From The Chronicle (Poughkeepsie).
ON Thanksgiving Day we remembered that we had many things for which to be thankful, so we set out for our parish church downtown in New York to attend Divine Service and to render thanks. We were unfortunately, however, tied up in the subway, and realising that we should not reach church in time, we decided to attend the service at St. Ignatius’ Church which is uptown. Approaching the edifice we observed the sign hanging before the church which gave the hours for Mass, Benediction of the Blessed Sacrament and Confessions. A casual observer would have thought this a Roman Catholic Church, but we are not a casual observer, and we knew it was the Protestant Episcopal Church of St. Ignatius’. We entered. A pretty if somewhat elaborately embellished church, it was perhaps two-thirds filled. The high altar was vested in festival hangings, and flowers and candles lent their colour and light to make it attractive. Statues of the Sacred Heart, the Blessed Virgin, and St. Ignatius’ of Antioch were adorned with flowers, and tapers flickered before them. There was a slight odour of incense in the air, and the light was dim. At eleven o’clock precisely the procession of altar boys and the three priests entered to strains of some march played in a stately fashion on the organ. The Introit being finished the Gloria in Excelsis was begun. Do not gasp, dear reader, for even if the Book of Common Prayer directs that the Gloria come at the end of the service, they don’t worry themselves over little matters like that at St. Ignatius’. Anyone with a grain of sense knows that the Gloria belongs at the beginning of the Mass. If you want proof look at the Mass according to the Roman rite. Verbum sap!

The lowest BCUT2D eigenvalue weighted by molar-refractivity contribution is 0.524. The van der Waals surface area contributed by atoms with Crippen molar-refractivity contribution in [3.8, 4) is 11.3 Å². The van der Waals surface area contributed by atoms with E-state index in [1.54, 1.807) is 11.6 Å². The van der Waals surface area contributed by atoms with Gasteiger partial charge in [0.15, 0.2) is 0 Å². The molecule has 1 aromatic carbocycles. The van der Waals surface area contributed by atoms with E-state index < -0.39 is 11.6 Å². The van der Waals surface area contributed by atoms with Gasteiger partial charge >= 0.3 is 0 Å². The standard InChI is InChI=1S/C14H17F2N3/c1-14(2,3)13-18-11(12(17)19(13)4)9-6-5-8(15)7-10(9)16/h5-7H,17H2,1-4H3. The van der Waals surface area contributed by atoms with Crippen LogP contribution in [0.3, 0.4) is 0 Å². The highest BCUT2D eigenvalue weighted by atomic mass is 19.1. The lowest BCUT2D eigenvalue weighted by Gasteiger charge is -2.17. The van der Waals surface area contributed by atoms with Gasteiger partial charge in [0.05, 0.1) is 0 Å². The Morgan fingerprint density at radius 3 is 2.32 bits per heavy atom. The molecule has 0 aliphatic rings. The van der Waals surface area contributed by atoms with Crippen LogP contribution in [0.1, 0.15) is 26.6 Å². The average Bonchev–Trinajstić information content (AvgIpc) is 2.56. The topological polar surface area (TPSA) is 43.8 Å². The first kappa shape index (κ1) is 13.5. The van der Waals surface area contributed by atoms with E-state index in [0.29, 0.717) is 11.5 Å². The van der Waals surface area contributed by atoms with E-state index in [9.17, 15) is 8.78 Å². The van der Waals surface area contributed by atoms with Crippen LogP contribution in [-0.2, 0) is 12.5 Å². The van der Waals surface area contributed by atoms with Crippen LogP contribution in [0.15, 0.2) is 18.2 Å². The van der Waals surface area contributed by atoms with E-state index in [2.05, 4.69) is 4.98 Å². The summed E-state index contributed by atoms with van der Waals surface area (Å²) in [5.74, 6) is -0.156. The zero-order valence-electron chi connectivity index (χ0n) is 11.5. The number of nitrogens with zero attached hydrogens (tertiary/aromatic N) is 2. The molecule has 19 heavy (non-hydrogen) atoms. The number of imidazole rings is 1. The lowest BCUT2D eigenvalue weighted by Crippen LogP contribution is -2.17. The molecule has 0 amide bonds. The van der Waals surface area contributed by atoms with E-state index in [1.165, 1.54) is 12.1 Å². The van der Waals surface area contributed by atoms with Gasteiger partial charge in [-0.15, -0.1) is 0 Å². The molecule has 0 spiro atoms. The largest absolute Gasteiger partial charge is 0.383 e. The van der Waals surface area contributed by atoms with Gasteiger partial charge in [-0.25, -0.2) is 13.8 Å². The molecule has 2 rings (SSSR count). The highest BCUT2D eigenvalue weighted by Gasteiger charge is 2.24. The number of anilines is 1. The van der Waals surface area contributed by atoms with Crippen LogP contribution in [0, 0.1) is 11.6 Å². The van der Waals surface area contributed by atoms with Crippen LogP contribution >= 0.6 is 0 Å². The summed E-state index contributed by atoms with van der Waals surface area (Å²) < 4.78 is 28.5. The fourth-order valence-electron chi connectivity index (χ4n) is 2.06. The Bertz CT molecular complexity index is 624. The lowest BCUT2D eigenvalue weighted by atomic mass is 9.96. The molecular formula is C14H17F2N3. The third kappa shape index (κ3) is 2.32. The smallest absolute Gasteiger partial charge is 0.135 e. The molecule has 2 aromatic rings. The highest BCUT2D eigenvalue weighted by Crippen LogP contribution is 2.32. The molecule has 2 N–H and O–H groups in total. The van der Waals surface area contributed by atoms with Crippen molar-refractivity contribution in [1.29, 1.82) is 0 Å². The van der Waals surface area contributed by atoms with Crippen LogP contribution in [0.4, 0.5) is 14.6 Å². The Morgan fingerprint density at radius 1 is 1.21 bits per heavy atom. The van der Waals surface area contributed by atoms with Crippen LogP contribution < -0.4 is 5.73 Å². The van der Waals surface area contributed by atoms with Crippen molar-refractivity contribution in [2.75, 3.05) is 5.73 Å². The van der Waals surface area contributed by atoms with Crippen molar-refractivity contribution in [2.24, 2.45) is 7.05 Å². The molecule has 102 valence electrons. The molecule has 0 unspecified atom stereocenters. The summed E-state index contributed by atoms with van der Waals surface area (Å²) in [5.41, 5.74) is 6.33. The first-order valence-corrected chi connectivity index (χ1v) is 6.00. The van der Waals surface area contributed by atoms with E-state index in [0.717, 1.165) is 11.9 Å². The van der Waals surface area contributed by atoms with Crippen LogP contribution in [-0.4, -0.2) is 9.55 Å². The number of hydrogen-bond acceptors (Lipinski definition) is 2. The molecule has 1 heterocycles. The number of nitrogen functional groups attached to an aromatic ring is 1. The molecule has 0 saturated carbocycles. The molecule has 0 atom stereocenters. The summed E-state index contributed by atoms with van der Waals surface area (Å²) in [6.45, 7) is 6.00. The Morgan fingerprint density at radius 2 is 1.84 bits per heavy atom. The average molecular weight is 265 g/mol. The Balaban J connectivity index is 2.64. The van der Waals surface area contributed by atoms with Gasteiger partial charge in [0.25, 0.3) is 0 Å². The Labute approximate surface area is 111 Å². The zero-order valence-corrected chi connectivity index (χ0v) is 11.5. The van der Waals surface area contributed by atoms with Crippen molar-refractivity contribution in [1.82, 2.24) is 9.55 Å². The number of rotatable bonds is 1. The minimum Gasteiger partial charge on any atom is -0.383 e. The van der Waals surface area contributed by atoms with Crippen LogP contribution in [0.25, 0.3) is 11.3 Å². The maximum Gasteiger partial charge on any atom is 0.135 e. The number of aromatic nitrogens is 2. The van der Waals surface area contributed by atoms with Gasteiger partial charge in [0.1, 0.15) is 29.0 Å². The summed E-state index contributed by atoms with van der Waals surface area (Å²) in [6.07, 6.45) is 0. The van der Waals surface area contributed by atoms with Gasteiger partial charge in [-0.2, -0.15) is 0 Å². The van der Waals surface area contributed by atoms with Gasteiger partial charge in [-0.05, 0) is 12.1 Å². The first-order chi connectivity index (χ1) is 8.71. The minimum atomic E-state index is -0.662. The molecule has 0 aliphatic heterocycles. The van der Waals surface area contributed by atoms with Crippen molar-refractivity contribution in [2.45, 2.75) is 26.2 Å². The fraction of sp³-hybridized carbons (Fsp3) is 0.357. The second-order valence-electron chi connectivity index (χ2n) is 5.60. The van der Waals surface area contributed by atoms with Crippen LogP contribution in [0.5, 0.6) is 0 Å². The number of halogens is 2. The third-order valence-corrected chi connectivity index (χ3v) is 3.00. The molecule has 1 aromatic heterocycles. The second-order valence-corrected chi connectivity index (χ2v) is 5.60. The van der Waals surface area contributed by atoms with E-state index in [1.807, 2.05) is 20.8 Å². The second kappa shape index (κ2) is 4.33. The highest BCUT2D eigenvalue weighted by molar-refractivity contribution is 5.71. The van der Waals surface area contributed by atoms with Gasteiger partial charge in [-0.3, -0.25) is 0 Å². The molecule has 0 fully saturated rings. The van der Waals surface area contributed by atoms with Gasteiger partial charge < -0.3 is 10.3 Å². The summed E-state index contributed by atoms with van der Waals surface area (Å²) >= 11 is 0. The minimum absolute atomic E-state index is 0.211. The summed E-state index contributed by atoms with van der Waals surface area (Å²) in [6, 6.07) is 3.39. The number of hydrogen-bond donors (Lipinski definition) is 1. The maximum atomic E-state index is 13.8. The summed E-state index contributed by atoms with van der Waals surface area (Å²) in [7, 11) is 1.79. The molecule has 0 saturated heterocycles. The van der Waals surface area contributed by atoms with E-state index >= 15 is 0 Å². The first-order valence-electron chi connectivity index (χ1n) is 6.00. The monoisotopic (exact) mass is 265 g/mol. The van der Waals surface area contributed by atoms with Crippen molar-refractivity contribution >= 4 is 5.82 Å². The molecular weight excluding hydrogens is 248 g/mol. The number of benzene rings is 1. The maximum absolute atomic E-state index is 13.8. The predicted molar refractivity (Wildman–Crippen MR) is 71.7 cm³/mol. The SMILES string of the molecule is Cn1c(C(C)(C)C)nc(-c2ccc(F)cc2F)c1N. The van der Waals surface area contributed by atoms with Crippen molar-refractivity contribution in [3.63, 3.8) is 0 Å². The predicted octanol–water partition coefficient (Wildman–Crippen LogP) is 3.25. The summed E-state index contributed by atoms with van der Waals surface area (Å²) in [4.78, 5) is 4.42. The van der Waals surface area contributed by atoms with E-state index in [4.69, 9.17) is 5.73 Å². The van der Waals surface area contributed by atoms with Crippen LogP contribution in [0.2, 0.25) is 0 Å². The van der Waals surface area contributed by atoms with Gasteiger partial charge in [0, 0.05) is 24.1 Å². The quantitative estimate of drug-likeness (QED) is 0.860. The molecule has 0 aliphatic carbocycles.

During the Gloria the three priests retired to their stalls. The celebrant, who sits between the deacon and the sub-deacon, is seated first, the deacon and the sub-deacon making a profound reverence as he sits down. Being seated, the deacon hands the celebrant his biretta. Before the celebrant takes it, however, the deacon kisses the pom-pon of the biretta, and also the finger tips of the celebrant’s hand as it is stretched forth to receive the headgear. This is an important matter. Much hangs upon it. An otherwise perfect service can be ruined if this is not properly carried out. Those who wish to be on the up and up of ritual will remember this.
The Gloria drawing to a close, the three priests stand, the deacon and the sub-deacon making their reverences. The celebrant hands his biretta to the deacon who repeats the kissing ceremony. The three of them proceed to the altar, and the service continues through the singing of the Epistle by the sub-deacon, and the Gospel by the deacon.
Then the Credo is sung. The three priests having said theirs to themselves, retire once again to the stalls, and the biretta ceremony is again performed neatly. At the conclusion of the Credo the priests return to the altar, and while the alms are gathered the censing is done. This, dear reader, merely means that some one swings a thurible filled with smoking incense at some one else. Censing anyone makes that person pure. Purity is essential. In this day and age when twenty people have an automobile to every seven who have a bath tub this censing is a godly and purifying thing and is to be highly valued.